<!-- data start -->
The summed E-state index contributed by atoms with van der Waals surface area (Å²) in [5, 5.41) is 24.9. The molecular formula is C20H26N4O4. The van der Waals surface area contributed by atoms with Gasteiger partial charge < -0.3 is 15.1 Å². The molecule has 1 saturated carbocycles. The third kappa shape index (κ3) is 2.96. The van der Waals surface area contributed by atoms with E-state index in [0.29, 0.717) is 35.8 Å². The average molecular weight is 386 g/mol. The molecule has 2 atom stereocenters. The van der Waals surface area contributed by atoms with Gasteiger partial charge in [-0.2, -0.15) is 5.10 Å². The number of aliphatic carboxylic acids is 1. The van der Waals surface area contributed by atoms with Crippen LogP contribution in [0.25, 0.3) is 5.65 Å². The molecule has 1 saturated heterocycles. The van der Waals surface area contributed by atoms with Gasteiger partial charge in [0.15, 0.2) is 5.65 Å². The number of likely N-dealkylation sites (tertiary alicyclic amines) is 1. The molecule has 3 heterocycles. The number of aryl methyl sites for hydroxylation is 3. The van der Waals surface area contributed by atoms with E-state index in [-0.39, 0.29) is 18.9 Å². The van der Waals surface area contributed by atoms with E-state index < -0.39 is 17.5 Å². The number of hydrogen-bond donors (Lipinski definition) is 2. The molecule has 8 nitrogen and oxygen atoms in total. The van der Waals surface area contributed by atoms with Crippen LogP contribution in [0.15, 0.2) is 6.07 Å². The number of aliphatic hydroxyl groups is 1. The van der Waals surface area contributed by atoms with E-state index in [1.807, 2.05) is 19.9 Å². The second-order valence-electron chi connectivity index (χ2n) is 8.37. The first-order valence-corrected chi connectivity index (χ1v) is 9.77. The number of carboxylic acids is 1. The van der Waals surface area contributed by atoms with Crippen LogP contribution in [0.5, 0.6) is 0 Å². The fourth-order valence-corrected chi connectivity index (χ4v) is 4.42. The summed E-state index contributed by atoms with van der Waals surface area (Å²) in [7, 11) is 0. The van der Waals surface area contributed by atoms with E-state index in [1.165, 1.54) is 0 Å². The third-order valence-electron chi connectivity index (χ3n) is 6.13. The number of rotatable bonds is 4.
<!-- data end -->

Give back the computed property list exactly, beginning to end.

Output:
The summed E-state index contributed by atoms with van der Waals surface area (Å²) in [5, 5.41) is 24.9. The molecular formula is C20H26N4O4. The van der Waals surface area contributed by atoms with Gasteiger partial charge < -0.3 is 15.1 Å². The molecule has 1 saturated carbocycles. The third kappa shape index (κ3) is 2.96. The van der Waals surface area contributed by atoms with E-state index in [0.29, 0.717) is 35.8 Å². The average molecular weight is 386 g/mol. The molecule has 2 atom stereocenters. The van der Waals surface area contributed by atoms with Gasteiger partial charge in [-0.2, -0.15) is 5.10 Å². The number of aliphatic carboxylic acids is 1. The van der Waals surface area contributed by atoms with Crippen LogP contribution in [0.25, 0.3) is 5.65 Å². The molecule has 1 saturated heterocycles. The van der Waals surface area contributed by atoms with Gasteiger partial charge in [0.15, 0.2) is 5.65 Å². The number of likely N-dealkylation sites (tertiary alicyclic amines) is 1. The molecule has 3 heterocycles. The number of aryl methyl sites for hydroxylation is 3. The van der Waals surface area contributed by atoms with E-state index in [-0.39, 0.29) is 18.9 Å². The van der Waals surface area contributed by atoms with E-state index < -0.39 is 17.5 Å². The number of hydrogen-bond donors (Lipinski definition) is 2. The molecule has 8 nitrogen and oxygen atoms in total. The van der Waals surface area contributed by atoms with Crippen LogP contribution in [0.15, 0.2) is 6.07 Å². The number of aliphatic hydroxyl groups is 1. The van der Waals surface area contributed by atoms with E-state index in [1.807, 2.05) is 19.9 Å². The second-order valence-electron chi connectivity index (χ2n) is 8.37. The first-order valence-corrected chi connectivity index (χ1v) is 9.77. The number of carboxylic acids is 1. The van der Waals surface area contributed by atoms with Crippen LogP contribution in [0.5, 0.6) is 0 Å². The fourth-order valence-corrected chi connectivity index (χ4v) is 4.42. The summed E-state index contributed by atoms with van der Waals surface area (Å²) in [7, 11) is 0. The van der Waals surface area contributed by atoms with E-state index in [1.165, 1.54) is 0 Å². The third-order valence-electron chi connectivity index (χ3n) is 6.13. The number of rotatable bonds is 4.